The City of Lawrence, Kan., has selected McCarthy Building Co.’s water services team as general contractor for its $70-million project to improve the Kansas River Wastewater Treatment Plant.

The plant, which opened in 1956, receives nearly 80% of city wastewater, with an average flow of 8 million gallons per day. The improvements are required to meet the National Pollutant Discharge Elimination System (NPDES) regulatory permit requirements issued by the Kansas Dept. of Health and Environment. 

“As an end-of-line facility that processes and discharges effluent into the Kansas River, it’s critical that the plant utilize current technology and remain functional throughout the construction process,” said Leah Morris, engineering program manager for water and wastewater treatment for Lawrence. 

The scope of work includes replacing major motor control centers and upgrading electrical equipment, including transferring from city-owned transformers to utility-owned transformers, as well as converting from aeration to a biological nutrient removal treatment process, which includes converting four aeration basins to nutrient removal basins, converting an existing sludge holding tank to a return activated sludge ermenter, as well as upgrading to gearless, high-speed turbo blowers and a new thickened waste-activated sludge tank.

McCarthy also will build a new Supervisory Control and Data Acquisition (SCADA) facility with a new fiber loop, which will help plant staff more efficiently monitor and address system challenges. The contractor also will convert a chlorine contact basin into a new UV facility, and will upgrade grit handling equipment to current standards as well as additional upgrades, including valve replacements.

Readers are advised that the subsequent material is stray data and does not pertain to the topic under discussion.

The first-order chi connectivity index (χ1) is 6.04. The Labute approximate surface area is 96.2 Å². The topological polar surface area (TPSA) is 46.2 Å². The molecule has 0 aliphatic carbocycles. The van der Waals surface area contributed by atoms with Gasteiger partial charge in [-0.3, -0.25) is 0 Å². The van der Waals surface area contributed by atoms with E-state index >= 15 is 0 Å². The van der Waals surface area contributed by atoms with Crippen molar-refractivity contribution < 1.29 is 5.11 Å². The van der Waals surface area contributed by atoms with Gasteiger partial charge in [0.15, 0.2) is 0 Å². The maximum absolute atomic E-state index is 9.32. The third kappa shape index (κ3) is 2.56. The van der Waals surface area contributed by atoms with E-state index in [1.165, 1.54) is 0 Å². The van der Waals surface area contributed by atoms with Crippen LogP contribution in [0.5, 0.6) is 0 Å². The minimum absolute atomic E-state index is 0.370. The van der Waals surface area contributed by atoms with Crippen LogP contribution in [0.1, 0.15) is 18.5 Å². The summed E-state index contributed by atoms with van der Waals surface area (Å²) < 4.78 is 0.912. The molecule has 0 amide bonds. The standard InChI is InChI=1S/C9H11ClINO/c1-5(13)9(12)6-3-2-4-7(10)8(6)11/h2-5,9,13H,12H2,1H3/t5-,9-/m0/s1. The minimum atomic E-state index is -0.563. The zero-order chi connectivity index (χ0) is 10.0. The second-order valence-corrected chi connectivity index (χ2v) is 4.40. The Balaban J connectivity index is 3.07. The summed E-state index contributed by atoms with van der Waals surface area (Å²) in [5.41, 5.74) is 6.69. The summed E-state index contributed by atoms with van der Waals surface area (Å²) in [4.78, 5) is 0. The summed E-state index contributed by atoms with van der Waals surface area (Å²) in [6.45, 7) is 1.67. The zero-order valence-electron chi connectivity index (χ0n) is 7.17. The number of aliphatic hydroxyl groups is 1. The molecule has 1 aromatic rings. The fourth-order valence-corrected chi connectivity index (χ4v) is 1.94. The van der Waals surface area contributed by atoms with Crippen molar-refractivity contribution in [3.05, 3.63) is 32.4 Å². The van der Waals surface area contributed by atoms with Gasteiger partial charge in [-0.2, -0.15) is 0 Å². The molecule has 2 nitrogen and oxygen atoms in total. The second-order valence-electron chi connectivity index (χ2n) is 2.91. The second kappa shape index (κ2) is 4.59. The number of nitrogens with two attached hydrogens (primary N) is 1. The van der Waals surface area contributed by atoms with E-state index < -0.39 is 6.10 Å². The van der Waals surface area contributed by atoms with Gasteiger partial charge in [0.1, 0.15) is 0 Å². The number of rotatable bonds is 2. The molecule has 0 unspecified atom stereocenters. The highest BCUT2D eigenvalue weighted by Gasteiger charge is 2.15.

“As part of our strategic plan, this project will ensure we stay in compliance with our discharge standards and achieve our wastewater reliability and sustainability goals,” added Trevor Flynn, assistant director of municipal services and operations for Lawrence. 

Morris said one of the challenges will be to keep the facility fully operational and meeting all treatment regulations during construction. 

This is the city’s first wastewater project using a CM at risk delivery method. 

William Brennan, project manager for McCarthy, says the approach allows the project team to work through design challenges and construction risks during the design phase to mitigate impacts to the operating facility during construction and provides for work to continue while maintaining plant operations. 

The wastewater treatment plant has a dry weather capacity of 25 million gallons per day and an additional 40 mgd for wet weather.

Black & Veatch is the project consultant and McCarthy now is soliciting trade partners for the project. 

Preconstruction is underway currently with the project’s construction slated to begin in May 2023 and completion expected in fall 2026.